A further act was passed (3 & 4 Wm. IV, c.77; Parliamentary Burghs (Scotland) Act 1833) later in 1833 to extend local government to the thirteen burghs newly enfranchised by the Reform Act 1832. The inhabitants were permitted to elect magistrates and councillors and adopt a “general system of police”. The burghs thus created municipalities were:
The Representation of the People Act 1832 was an Act of Parliament of the United Kingdom that introduced wide-ranging changes to the electoral system of England and Wales. According to its preamble, the Act was designed to "take effectual Measures for correcting divers Abuses that have long prevailed in the Choice of Members to serve in the Commons House of Parliament". Before the reform, most members nominally represented boroughs. The number of electors in a borough varied widely, from a dozen or so up to 12,000. Frequently the selection of MPs was effectively controlled by one powerful patron: for example Charles Howard, 11th Duke of Norfolk, controlled eleven boroughs. Criteria for qualification for the franchise varied greatly among boroughs, from the requirement to own land, to merely living in a house with a hearth sufficient to boil a pot.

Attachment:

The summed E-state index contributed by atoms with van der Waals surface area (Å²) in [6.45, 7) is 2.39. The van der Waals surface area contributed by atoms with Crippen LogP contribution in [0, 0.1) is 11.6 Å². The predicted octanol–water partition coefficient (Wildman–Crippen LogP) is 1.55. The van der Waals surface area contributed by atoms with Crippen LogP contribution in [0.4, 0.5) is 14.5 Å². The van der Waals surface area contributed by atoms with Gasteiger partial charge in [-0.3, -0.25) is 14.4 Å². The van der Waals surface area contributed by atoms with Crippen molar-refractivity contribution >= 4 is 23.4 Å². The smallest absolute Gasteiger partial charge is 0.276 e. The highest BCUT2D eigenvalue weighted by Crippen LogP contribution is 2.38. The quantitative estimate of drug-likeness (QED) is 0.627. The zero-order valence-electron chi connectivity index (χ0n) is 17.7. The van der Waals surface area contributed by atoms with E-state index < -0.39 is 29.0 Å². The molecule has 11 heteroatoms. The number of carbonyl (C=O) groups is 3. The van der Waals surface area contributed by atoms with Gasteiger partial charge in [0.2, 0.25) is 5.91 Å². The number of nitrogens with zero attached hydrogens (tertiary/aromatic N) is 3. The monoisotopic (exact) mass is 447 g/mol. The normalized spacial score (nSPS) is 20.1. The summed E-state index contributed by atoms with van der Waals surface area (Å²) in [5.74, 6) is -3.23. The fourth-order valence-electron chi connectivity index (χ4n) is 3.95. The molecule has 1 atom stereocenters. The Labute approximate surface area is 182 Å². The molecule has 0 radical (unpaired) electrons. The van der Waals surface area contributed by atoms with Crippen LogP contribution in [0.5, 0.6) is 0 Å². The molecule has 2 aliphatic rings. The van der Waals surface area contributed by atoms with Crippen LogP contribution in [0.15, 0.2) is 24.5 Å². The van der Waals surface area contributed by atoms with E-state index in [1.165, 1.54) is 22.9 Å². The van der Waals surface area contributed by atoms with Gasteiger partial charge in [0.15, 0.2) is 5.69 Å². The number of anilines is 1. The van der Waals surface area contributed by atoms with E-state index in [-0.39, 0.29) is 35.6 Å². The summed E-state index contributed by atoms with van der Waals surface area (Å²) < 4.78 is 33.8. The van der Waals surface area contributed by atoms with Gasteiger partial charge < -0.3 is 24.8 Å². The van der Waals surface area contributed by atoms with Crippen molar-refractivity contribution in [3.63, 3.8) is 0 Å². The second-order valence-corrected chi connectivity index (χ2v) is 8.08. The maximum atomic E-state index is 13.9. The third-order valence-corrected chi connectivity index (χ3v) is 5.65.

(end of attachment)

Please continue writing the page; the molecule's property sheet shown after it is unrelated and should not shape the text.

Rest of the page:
The General Police (Scotland) Act, 1847 (10 & 11 Vict. c.39) reduced the majority of householders required to adopt the police system from three quarters to two thirds. It also allowed the parliamentary burghs to adopt the burgh police act, and to levy for moneys to carry out municipal government.
The Police of Towns (Scotland) Act, 1850 (13 & 14 Vict. c.33) - also known as “Lock’s Act” - repealed much of the earlier legislation. It also made it easier for police burghs to be created. Any “populous place” was now allowed to adopt a police system and become a burgh. A populous place was defined as any town, village, place or locality not already a burgh and with a population of 1,200 inhabitants or upwards. At the same time, a poll in favour of adopting the act now needed only a simple majority.